The red and blue map. The one we watched with breathless anticipation this Tuesday. It is the abstract shorthand of the democratic process. In all its nuance and ambiguity, the election map is one of a most meaningful of geographic form. It helps us understand ourselves, our neighbors, our democracy and our nation. On the after-eve of a most amazing presidential race -- assuming you have not left the country -- we will be hosting a night of election mapping. From gerrymandering to cartograms, map and political enthusiasts unite for an uncensored evening of mapping our democratic process.
Learn how the sausage is made. We've never had so many verified twitter accounts (https://support.twitter.com/groups/31-twitter-basics/topics/111-features/articles/119135-about-verified-accounts) in one night! It's an awesome line-up. Come join us!
Noah Veltman [@veltman (https://twitter.com/veltman)] is a developer on the WNYC Data News Team (http://www.wnyc.org/people/data-news-team/), where he works on maps, graphics, and data-driven investigations when he’s not busy fixing boundary shapefiles. (Can anyone relate?) Red and blue go local as Noah will talk talk about how WNYC thinks about mapping (or not mapping) votes and voters during New York elections.
Lisa Charlotte Rost[@lisacrost (https://twitter.com/lisacrost)] is a designer who loves numbers, systems, and overviews. She wants to help the world to make sense of itselF by using data visualization and data journalism. Lisa is currently an OpenNews Fellow (https://opennews.org/) at the NPR Visuals Team and will be joining us from DC! Look forward to map poetry and creativity on the election process.
Rich Harris [@Rich_Harris (https://twitter.com/Rich_Harris)] is 20% of the Emmy-award-winning Guardian US interactive team (https://www.theguardian.com/profile/guardian-us-interactive-team), where his job is to dream up new ways of abusing web technologies in the service of journalism. Rich will be speaking about how the Guardian US breathed new life into election results with technology, creativity and an 8-bit Bernie Sanders.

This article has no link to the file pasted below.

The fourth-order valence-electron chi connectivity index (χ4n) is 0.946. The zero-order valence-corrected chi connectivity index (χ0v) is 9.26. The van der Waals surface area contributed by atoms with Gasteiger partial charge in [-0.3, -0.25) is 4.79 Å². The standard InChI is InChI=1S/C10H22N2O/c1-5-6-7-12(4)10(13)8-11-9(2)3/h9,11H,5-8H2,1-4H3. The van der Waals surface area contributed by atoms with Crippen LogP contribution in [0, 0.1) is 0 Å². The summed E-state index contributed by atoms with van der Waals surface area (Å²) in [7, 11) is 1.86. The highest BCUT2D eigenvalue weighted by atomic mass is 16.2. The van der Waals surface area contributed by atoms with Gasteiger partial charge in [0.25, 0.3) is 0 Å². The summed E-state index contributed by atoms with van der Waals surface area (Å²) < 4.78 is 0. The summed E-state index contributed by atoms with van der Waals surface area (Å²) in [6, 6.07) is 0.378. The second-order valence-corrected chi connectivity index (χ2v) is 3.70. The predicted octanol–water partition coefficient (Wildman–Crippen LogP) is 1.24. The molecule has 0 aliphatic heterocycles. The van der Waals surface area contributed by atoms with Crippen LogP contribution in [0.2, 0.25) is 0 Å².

Ella Koeze [@ellawinthrop (https://twitter.com/ellawinthrop)] is a visual journalist at FiveThirtyEight (http://fivethirtyeight.com/) who works with data, storytelling, and of course, maps. Her experiences in data visualization began with GIS and she tries to make use of her degree in geography whenever possible. She will talk about the role of maps in the FiveThirtyEight election forecast and explain how the FiveThirtyEight electoral cartogram came to be.
Steven Romalewski [@SR_spatial (https://twitter.com/SR_spatial)] manages the CUNY Mapping Service where he engages with varies researchers to use spatial information and analysis techniques for applied projects. Steven will also be going local and speaking to voting geography, trends, and spatial electoral patterns in NYC.
Brian Olson has been a software engineer of all levels from embedded to server farm for over fifteen years. His greatest hack so far is a system for impartial non-gerrymandered redistricting that can solve for all the state legislature and congressional districts on a home computer.
6:30PM: Mingle: doors, beer, pizza and people
7:00PM: Presentations & Q&A
8:30PM+: The after hours celebrations